Texas Rangers starting pitcher Yu Darvish (11) talks with catcher Robinson Chirinos (61) and pitching coach Mike Maddux during the third inning of the game against the Oakland Athletics at Globe Life Park in Arlington.
ARLINGTON, Texas â It made perfect sense that the clunker of all clunker’s in Yu Darvish’s career with the Texas Rangers would come against the Oakland Athletics.
As good as Darvish has been in his two-plus year with the Rangers, the Athletics have been his downfall and nothing changed about that Monday night.
Darvish had the shortest outing of his big-league career, lasting just 3 1/3 innings, and was on the losing end of a 4-0 blanking at the hands of Oakland.
Darvish (1-1) has now lost his last five decisions at home against Oakland and his lifetime ERA against the Athletics sits at 4.73.
Monday night Darvish made it through the first two innings unscathed despite throwing 39 pitches. He wasn’t as fortunate in the third as Oakland scored twice against him on a two-run single from Josh Donaldson. A one-out walk in the fourth inning after Oakland had scored again was enough for Texas manager Ron Washington.
He pulled the Texas ace after he needed 83 pitches to record 10 outs. It was his shortest outing in the majors and his shortest professionally since May 10, 2007, in Japan. The quick hook snapped a streak of 56-consecutive starts in which Darvish had gone at least five innings, the third longest in baseball.
Darvish said his fastball command was off from the start. It was never really on.
"As a starting pitcher you always want to go deeper in the game and obviously I was disappointed to throw only three-plus innings," Darvish said. "But this is something that happens to any pitcher. This happened. What happened happened so I just don’t want to dwell on it and do much better on the next outing."
Darvish’s last start came against Oakland and he allowed three runs in six innings. Oakland was determined to make he was out sooner than that Monday as he didn’t have an inning in which he threw fewer than 19 pitches.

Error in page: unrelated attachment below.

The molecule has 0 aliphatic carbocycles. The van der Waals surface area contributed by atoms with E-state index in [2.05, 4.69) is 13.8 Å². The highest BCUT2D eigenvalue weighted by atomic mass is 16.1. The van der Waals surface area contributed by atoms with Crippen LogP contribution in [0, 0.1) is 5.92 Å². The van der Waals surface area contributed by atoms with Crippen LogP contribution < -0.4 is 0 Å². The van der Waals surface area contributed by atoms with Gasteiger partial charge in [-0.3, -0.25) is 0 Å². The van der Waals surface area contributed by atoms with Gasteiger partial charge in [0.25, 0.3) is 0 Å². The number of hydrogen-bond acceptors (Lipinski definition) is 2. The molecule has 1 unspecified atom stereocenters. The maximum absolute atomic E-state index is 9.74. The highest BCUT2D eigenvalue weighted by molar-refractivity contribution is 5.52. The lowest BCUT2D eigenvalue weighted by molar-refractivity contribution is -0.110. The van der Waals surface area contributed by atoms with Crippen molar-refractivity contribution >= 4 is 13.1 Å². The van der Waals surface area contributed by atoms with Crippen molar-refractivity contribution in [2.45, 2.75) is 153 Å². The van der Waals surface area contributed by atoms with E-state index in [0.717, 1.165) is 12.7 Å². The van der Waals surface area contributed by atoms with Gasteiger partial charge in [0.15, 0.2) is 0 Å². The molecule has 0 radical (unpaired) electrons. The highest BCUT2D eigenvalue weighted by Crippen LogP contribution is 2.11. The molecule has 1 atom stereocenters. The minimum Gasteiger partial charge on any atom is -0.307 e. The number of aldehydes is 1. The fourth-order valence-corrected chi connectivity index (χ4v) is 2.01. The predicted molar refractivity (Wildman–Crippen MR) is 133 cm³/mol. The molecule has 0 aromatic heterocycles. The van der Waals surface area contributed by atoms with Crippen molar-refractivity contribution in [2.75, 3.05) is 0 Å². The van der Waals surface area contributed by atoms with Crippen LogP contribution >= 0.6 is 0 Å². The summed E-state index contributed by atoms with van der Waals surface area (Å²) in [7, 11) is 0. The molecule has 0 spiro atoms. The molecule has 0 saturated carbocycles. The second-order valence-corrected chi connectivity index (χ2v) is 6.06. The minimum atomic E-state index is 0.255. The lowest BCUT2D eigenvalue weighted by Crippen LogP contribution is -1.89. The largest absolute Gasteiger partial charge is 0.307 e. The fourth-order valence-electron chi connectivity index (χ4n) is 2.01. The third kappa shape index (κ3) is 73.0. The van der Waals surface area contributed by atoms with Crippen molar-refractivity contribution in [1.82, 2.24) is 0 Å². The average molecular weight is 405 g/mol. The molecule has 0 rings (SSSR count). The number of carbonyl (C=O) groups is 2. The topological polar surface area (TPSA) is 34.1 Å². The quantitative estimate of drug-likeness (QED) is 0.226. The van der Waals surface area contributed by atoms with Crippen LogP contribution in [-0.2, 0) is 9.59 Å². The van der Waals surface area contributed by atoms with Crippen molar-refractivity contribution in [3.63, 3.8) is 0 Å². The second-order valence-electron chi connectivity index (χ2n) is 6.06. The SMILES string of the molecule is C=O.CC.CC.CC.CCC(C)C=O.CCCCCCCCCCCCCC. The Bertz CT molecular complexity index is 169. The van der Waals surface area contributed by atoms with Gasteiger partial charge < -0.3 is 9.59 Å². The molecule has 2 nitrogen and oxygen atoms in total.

Washington wanted to give Darvish a chance to work out of his trouble but had seen enough after Josh Reddick’s run-scoring triple made it 3-0 and then Eric Sogard walked in the fourth inning.
"You know the first few innings I thought he mixed pretty good," said Washington. "Those guys found a way to get him. I thought he tried to throw everything at them but the kitchen sink. It just didn’t work. They found a way to put balls in play. They found a way to score runs. He was out there fighting and mixing. It just didn’t work."
As atypical as Darvish’s start was Monday, the fact that the Rangers failed to support him at home against Oakland has become a common occurrence. The Rangers managed just three singles against Sonny Gray, who became the first pitcher other than Martin Perez to author a complete-game shutout in the American League.
The Rangers managed to get just two runners into scoring position against Gray and have now scored a total of three runs in the last five Darvish starts against Oakland in Arlington. Darvish is 0-5 in his last five home starts against Oakland and have been shut out three times.
Monday night the praise went Gray’s way.
"He threw the ball well," said Michael Choice, who led off the bottom of the first with a walk but ended 0 for 2. "He threw strikes. He mixed it up well and we just couldn’t get anything going offensively. He made good pitches."